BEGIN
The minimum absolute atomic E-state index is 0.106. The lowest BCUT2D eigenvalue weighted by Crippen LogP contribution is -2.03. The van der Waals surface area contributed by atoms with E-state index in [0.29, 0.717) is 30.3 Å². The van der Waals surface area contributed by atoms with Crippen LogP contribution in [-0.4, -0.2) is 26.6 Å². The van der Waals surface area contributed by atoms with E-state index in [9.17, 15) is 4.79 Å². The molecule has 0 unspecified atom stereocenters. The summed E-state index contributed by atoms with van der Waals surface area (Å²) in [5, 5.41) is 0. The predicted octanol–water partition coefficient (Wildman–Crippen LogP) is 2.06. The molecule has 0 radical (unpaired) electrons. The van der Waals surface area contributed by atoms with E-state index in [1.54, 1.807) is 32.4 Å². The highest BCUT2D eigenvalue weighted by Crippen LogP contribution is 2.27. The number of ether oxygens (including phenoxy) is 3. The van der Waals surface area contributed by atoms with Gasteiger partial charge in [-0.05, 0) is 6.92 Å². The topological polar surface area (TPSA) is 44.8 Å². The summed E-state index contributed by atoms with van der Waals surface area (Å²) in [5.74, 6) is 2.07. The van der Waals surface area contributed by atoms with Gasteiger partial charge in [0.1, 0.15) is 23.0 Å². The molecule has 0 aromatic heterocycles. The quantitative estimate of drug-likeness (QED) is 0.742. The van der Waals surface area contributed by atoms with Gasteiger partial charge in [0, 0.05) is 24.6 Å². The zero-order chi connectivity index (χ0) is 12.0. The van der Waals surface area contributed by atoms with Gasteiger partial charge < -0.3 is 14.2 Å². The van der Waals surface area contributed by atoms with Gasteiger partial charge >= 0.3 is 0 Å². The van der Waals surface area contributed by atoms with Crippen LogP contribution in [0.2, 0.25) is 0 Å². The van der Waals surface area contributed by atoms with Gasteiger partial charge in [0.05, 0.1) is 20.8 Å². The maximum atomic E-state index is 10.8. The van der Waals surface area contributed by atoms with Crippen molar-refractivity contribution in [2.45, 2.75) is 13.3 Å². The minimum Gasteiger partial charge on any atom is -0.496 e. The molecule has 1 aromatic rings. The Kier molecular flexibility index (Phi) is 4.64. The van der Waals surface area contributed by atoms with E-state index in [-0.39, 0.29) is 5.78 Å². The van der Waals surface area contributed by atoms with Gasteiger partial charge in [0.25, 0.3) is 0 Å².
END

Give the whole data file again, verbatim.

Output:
The minimum absolute atomic E-state index is 0.106. The lowest BCUT2D eigenvalue weighted by Crippen LogP contribution is -2.03. The van der Waals surface area contributed by atoms with E-state index in [0.29, 0.717) is 30.3 Å². The van der Waals surface area contributed by atoms with Crippen LogP contribution in [-0.4, -0.2) is 26.6 Å². The van der Waals surface area contributed by atoms with E-state index in [9.17, 15) is 4.79 Å². The molecule has 0 unspecified atom stereocenters. The summed E-state index contributed by atoms with van der Waals surface area (Å²) in [5, 5.41) is 0. The predicted octanol–water partition coefficient (Wildman–Crippen LogP) is 2.06. The molecule has 0 radical (unpaired) electrons. The van der Waals surface area contributed by atoms with E-state index in [1.54, 1.807) is 32.4 Å². The highest BCUT2D eigenvalue weighted by Crippen LogP contribution is 2.27. The number of ether oxygens (including phenoxy) is 3. The van der Waals surface area contributed by atoms with Gasteiger partial charge in [-0.05, 0) is 6.92 Å². The topological polar surface area (TPSA) is 44.8 Å². The summed E-state index contributed by atoms with van der Waals surface area (Å²) in [5.74, 6) is 2.07. The van der Waals surface area contributed by atoms with Gasteiger partial charge in [0.1, 0.15) is 23.0 Å². The molecule has 0 aromatic heterocycles. The quantitative estimate of drug-likeness (QED) is 0.742. The van der Waals surface area contributed by atoms with Gasteiger partial charge in [0, 0.05) is 24.6 Å². The zero-order chi connectivity index (χ0) is 12.0. The van der Waals surface area contributed by atoms with Gasteiger partial charge < -0.3 is 14.2 Å². The van der Waals surface area contributed by atoms with Gasteiger partial charge >= 0.3 is 0 Å². The van der Waals surface area contributed by atoms with Crippen LogP contribution in [0.2, 0.25) is 0 Å². The van der Waals surface area contributed by atoms with Gasteiger partial charge in [0.05, 0.1) is 20.8 Å². The maximum atomic E-state index is 10.8. The van der Waals surface area contributed by atoms with Crippen molar-refractivity contribution in [2.45, 2.75) is 13.3 Å². The minimum Gasteiger partial charge on any atom is -0.496 e. The molecule has 1 aromatic rings. The Kier molecular flexibility index (Phi) is 4.64. The van der Waals surface area contributed by atoms with E-state index in [-0.39, 0.29) is 5.78 Å². The van der Waals surface area contributed by atoms with Gasteiger partial charge in [0.25, 0.3) is 0 Å².